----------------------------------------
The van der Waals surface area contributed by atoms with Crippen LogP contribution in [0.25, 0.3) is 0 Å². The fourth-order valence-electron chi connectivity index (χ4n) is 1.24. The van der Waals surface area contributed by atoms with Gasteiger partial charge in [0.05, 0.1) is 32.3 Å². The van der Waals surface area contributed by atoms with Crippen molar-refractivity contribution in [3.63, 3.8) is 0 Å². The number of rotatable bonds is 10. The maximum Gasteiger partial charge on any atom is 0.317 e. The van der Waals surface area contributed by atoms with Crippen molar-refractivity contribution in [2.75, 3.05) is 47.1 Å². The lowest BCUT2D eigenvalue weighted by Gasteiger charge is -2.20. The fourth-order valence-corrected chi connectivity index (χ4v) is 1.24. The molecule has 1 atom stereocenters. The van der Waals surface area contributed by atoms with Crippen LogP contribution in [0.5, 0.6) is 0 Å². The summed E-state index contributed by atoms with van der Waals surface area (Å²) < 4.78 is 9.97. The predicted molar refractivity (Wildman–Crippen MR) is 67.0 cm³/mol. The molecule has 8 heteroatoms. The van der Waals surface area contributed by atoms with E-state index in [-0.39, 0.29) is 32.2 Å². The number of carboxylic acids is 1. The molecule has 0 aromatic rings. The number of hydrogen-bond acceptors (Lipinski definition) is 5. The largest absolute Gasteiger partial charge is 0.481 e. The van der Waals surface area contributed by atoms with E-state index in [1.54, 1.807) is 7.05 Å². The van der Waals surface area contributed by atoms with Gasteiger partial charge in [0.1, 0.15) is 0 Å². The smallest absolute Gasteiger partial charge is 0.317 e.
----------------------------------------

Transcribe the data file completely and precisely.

The van der Waals surface area contributed by atoms with Crippen LogP contribution in [0.25, 0.3) is 0 Å². The fourth-order valence-electron chi connectivity index (χ4n) is 1.24. The van der Waals surface area contributed by atoms with Gasteiger partial charge in [0.05, 0.1) is 32.3 Å². The van der Waals surface area contributed by atoms with Crippen molar-refractivity contribution in [3.63, 3.8) is 0 Å². The number of rotatable bonds is 10. The maximum Gasteiger partial charge on any atom is 0.317 e. The van der Waals surface area contributed by atoms with Crippen molar-refractivity contribution in [2.75, 3.05) is 47.1 Å². The lowest BCUT2D eigenvalue weighted by Gasteiger charge is -2.20. The fourth-order valence-corrected chi connectivity index (χ4v) is 1.24. The molecule has 1 atom stereocenters. The van der Waals surface area contributed by atoms with Crippen LogP contribution in [0.5, 0.6) is 0 Å². The summed E-state index contributed by atoms with van der Waals surface area (Å²) < 4.78 is 9.97. The predicted molar refractivity (Wildman–Crippen MR) is 67.0 cm³/mol. The molecule has 8 heteroatoms. The van der Waals surface area contributed by atoms with E-state index in [-0.39, 0.29) is 32.2 Å². The number of carboxylic acids is 1. The molecule has 0 aromatic rings. The number of hydrogen-bond acceptors (Lipinski definition) is 5. The largest absolute Gasteiger partial charge is 0.481 e. The van der Waals surface area contributed by atoms with E-state index in [1.54, 1.807) is 7.05 Å². The van der Waals surface area contributed by atoms with Gasteiger partial charge in [0.1, 0.15) is 0 Å². The smallest absolute Gasteiger partial charge is 0.317 e.